Step 6: Connect RF Reader

If you use a Seeed studio RDM630:

Connect the TX pin of the RDM630 to the RX (pin 0) of the Arduino
Connect the +5V pin of the RDM630 to the +5V of the Arduino
Connect the GND to the GND of the Arduino

I ended up using the RDM630 because I wanted to add my own antenna (see next step). However, I have also used an ID-20 (ID Innovations) which has a built-in antenna. Because of its limited range it is less tolerant to variations in the position of the tag on the animal's collar, but it still works. 

If you use an ID-20 (ID-innovations):

Connect the +5V pin and RES pin of the ID-20 to the +5V of the Arduino
Connect the GND pin and FMT pin of the ID-20 to GND of the Arduino
Connect the D0 pin of the ID-20 to RX (pin 0) of the Arduino

I do not need to communicate anything back to the reader, therefore I only use pin D0.

The code for both readers is the same. I basically copied it from this source:
It is not exactly clear who wrote it. Now you can test whether the reader works by first writing an Arduino sketch that has only this function plus something that uses the output value to toggle an LED, as in the code you find here. By the way, for my application I did not need to distinguish between tags, so the door is opened for ANY tag (i.e. when RFID returns a 1), but the code does extract the actual tag value so you could modify it to do more sophisticated processing.

When you put the tag on the animal's collar, try to make it so that the plane of the tag is most likely to be in parallel to the plane of the antenna. 

my code

Useful sites about using RFID readers with Arduino:

Step 7: Optional: Build Your Own RF Antenna

If you have a 125KHz RF reader that allows an external antenna, you can build it to fit your needs. In my case the activation tag on the cat's collar is not always hanging nicely down, but sometimes hangs on the side of his head. If your reader has a small range it will not always detect the cat even when he is in the exact same place every time. I chose to make an antenna large enough that the cat can stick his head through, which activates the reader almost 100% of the time. 

Guides for the construction of antennas are available for download on the web (e.g. They help quite a bit, but I still ended up just trying a bunch of things to see what worked best.  

An antenna coil is as simple as this:, just a wire wound up a bunch of turns with the two ends connected to the RF reader.
I used 24 Ga magnet wire and a 1.25" diameter tag to test the antenna. 
The following worked well (range is in distance from the plane of the coil):
Circular coil
1.6" diameter, 90-110 turns, no range measurement
3.1" diameter, 75 turns, no range measurement
4.1" diameter, 48 turns, no range measurement
6" diameter, 43 turns, range 3-3.5" 
9" diameter, 35 turns, range 4"
Square coil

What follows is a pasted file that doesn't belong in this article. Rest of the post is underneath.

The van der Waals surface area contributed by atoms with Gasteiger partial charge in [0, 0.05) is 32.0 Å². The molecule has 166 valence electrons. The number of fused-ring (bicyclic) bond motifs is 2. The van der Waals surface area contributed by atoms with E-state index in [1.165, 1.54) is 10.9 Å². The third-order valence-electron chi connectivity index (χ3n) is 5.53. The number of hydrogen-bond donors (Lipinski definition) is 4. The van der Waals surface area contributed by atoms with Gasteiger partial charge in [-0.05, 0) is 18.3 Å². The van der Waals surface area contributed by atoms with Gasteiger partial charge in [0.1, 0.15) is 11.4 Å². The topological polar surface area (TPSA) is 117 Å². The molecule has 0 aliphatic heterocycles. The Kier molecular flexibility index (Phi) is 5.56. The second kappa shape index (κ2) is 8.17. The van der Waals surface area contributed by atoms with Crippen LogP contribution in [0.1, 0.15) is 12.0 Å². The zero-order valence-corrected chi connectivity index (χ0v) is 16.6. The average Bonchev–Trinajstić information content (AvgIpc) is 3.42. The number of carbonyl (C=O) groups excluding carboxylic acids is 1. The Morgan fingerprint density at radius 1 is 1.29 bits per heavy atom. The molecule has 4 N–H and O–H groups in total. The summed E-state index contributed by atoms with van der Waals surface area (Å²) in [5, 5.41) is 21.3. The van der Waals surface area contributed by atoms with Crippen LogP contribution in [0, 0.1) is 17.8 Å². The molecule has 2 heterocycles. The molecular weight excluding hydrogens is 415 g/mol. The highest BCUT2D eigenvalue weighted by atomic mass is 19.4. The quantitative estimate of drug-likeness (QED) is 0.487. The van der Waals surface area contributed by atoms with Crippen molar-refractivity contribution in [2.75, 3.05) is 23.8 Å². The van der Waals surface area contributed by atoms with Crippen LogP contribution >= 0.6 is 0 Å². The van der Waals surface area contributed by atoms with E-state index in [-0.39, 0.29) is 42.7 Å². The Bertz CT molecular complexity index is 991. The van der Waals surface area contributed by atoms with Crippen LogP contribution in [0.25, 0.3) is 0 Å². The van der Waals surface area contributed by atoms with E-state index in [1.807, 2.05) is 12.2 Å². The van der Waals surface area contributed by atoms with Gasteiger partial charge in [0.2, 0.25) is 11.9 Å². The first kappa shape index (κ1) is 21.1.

10" square shape, 31 turns, range 1"

So the largest range was with a 9" diameter coil. Larger than that, the range first went down to zero and then disappeared from the center. If you draw power from the Arduino, use the 9v adapter, not USB only, because the latter provides less power. Also important is when the coil is complete, the wire should be guided away from the coil.

Step 8: Put Everything Into the Enclosure, Load Final Code

By now you should have an RF reader that reads your tag, a cd tray that opens and closes automatically or manually depending on the mode switch, and a proximity sensor that prevents the door from closing when the cat is eating. Build the enclosure, put everything in  it, make sure no wires are in the way of moving parts. for the animal's protection, make sure the enclosure is shut.  

Final code for this project:

Step 9: Train Your Cat

This shouldn't be too difficult. Wait until it is dinner time, put food in the feeder and encourage the animal to point his nose where it is likely to activate the reader. You can draw a target on the enclosure. When the animal succeeds, there is instant reward. Even if the door does not open every single time, it is still likely that over time, your pet learns to operate it somehow, just because getting food is a strong motivator. Do monitor your feeder's behavior though. I myself had to do a lot of debugging before it worked flawlessly. It is helpful to have an extra tag at hand just to test the device now and then, without having to bother your cat. Important: if your cat is not used to wearing a collar, he/she will have to get used to it. Over the course of several days, start with putting it on for a short time, then progressively longer. Monitor your cat closely while he/she wears the collar in the beginning. While the animal tries to get it off, the lower jaw can get caught, which is not good. To prevent this, the collar should not be too loose. If you hear strained breathing, loosen it immediately. In my experience it is about right when you can still squeeze in two fingers.